THE CHAIRMAN, Dr. C. B. CONNELLEY.—In the state of Pennsylvania we are handling many men in industrial work. I attended a conference not long ago where I said I believed that the narrowness of the workingman as well as of the manufacturers is due to the literature they read. I said to the workingmen that if they would get out of the rut of reading one kind of literature and would try to get a broader sense of the work in which they are engaged and get the views of different people in the country, that they would be much better informed. I was trying to get the equalization on a 50-50 basis between the manufacturing and laboring concerns.

An Association for Research on Alloys

By HARRISON E. Howe, Washington, D. C.

The last four years have surely emphasized the dependence of material progress upon science and co-operative effort. We have even come to the point where something of benefit can be seen in the pooling of our technical practice and experience, while in some lines we have found that in revealing trade secrets we have been surprised how often we have gained more than we have given in the exchange. We have come to comprehend the truth of the prophecy made some years ago that the industrial progress or trade supremacy of a nation will be in proportion to the thoroughness with which science is utilized by the nation. This has been appreciated more fully by some countries than by others, but the war has thrown into bold relief those places where science has not been fostered as it should have been, and particularly those nations unable to organize and mobilize their scientific agencies. The rapidity with which scientific industrial research has been organized in the British empire, the United States, Japan and Italy, together with the results achieved, is one of our modern wonders, and, realizing that the same raw materials, methods and processes enter into the manufacture of both war and peace materials, the various countries have adopted the policy of establishing permanent research agencies. The extent to which this has been done is pointed out in National Research Council bulletin No. 1.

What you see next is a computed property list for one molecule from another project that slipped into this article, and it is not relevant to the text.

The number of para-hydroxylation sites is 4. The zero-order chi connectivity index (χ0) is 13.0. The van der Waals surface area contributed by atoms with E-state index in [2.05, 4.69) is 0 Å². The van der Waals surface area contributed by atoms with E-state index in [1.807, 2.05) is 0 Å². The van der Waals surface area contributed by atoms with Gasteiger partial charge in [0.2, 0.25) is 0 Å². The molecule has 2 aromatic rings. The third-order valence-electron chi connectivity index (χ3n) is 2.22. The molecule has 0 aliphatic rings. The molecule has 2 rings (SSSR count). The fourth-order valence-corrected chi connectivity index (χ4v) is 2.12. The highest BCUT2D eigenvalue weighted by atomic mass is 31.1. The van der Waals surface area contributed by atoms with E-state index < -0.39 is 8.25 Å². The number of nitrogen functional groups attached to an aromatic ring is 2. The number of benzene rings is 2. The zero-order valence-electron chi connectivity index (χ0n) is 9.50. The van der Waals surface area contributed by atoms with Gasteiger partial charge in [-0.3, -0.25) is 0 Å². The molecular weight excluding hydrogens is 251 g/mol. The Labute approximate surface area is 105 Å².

Great Britain Encourages Research Great Britain has been active in officially encouraging research and has formed a government department of scientific and industrial research.

Industries or groups of related industries are being encouraged to form research associations and the British government stands prepared to furnish one-half the required funds. In all, nearly 30 such projects are on foot and of these at least three have been licensed while six others are ready to apply for licenses. The subjects covered range from alloys to wool.